Effective CYC Practice - Developmental Thinking

1 Hour Live Virtual Training
Rescheduling
11:00 Pacific, 1:00 Central, 2:00 Eastern
Jack Phelan brings insights gained from an extensive career in CYC as a leader, writer, and teacher. Join us as we explore the finer points of how empathy, self-awareness, and creating shared meaning can inform our developmental thinking and interactions with young people and families.  

When we understand the logic and life viewpoints of other people it opens us to more complex understanding of their developmental status, strengths, and achievements. As we become more aware of our own developmental journey, we are better prepared to offer what the other person really needs from us.

This workshop is especially helpful for CYCs entering the field and those who are transitioning their work to a more relational, developmental focus. 
Learning Objectives:
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CYC practitioners will increase their ability to really hear what is being said when youth respond "illogically"

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CYC practitioners will be more aware of the assumptions they make that distort their understanding of the true strengths of the youth and families they serve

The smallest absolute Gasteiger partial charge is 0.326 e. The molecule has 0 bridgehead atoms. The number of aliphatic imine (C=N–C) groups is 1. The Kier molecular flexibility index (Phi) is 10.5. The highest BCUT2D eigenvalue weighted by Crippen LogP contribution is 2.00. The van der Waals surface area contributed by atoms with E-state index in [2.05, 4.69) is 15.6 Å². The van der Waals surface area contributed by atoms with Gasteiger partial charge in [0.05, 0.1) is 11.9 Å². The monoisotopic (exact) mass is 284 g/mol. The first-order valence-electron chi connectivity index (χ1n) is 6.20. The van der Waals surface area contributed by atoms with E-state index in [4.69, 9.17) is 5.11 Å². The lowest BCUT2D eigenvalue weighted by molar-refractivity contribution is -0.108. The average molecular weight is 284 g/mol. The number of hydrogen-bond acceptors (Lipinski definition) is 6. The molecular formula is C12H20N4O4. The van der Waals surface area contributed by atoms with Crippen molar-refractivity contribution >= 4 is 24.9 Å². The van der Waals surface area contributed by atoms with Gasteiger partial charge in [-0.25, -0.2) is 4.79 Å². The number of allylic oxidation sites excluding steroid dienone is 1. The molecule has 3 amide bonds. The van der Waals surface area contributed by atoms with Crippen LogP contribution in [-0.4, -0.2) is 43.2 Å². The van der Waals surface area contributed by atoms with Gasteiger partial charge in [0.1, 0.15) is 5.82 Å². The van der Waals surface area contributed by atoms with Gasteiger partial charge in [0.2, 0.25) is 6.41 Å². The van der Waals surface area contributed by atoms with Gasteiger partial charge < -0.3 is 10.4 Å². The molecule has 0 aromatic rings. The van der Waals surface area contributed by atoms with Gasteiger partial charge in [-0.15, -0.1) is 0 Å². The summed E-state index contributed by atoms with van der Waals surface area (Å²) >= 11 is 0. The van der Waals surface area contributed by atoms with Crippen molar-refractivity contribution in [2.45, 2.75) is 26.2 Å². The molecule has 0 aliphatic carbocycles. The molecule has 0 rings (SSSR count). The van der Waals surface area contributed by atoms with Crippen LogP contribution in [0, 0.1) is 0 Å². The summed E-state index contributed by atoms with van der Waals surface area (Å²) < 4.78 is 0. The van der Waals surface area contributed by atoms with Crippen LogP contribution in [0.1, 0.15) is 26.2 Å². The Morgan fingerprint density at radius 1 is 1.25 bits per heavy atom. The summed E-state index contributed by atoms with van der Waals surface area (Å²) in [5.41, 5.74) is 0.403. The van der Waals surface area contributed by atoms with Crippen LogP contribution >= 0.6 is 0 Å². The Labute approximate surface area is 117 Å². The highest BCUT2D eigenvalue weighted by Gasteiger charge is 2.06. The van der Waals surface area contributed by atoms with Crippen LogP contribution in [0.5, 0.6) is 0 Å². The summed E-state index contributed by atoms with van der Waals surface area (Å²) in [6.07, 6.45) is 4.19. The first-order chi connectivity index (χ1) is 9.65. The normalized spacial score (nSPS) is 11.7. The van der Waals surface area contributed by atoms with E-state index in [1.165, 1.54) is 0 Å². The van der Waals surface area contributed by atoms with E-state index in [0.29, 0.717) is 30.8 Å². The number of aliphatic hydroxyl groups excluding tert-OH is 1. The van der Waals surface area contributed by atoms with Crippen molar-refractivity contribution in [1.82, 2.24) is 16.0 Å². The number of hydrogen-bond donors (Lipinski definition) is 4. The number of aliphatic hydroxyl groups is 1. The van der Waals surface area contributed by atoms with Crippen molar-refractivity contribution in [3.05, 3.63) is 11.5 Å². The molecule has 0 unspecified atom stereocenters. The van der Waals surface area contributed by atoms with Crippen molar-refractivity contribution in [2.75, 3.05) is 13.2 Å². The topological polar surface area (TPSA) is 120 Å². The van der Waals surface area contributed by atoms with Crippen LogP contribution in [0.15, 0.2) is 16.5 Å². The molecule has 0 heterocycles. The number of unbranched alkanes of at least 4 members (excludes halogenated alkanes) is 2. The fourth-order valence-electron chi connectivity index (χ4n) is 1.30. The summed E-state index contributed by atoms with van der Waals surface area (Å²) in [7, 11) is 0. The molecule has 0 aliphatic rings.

CYC practitioners will build self-awareness about their increasing competence as they mature professionally.
CYC Certification Competency Domain: Developmental Practice Methods
ACYCP Members (membership subject to verification): $15 
Please contactMichael Mitchell or theCYC Office to get the discount code. We will respond within 48 hours.
 1 Class Hour 
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Created by

Jack Phelan, MS, Certified CYC Worker

Jack Phelan is a Faculty Emeritus in the CYC degree program at MacEwan University in Edmonton, Alberta, Canada. Jack has authored two books on CYC practice, one focusing on supervision. He has contributed chapters to over 10 books, has published articles in over 25 journals, and is a regular columnist for CYC OnLine. Jack is a speaker at National and International CYC Conferences and has been an officer in CYC professional associations in both New York and Alberta. Jack began his career working with young people in New York City, where he was a direct care CYC practitioner, a CYC supervisor, and an administrator, before working in juvenile justice in Denver Colorado. Jack has been a CYC professional for over 50 years and has always believed there is more to be learned. His present interests are the developmental stages of professional growth, CYC supervision, boundary issues, and relational CYC approaches.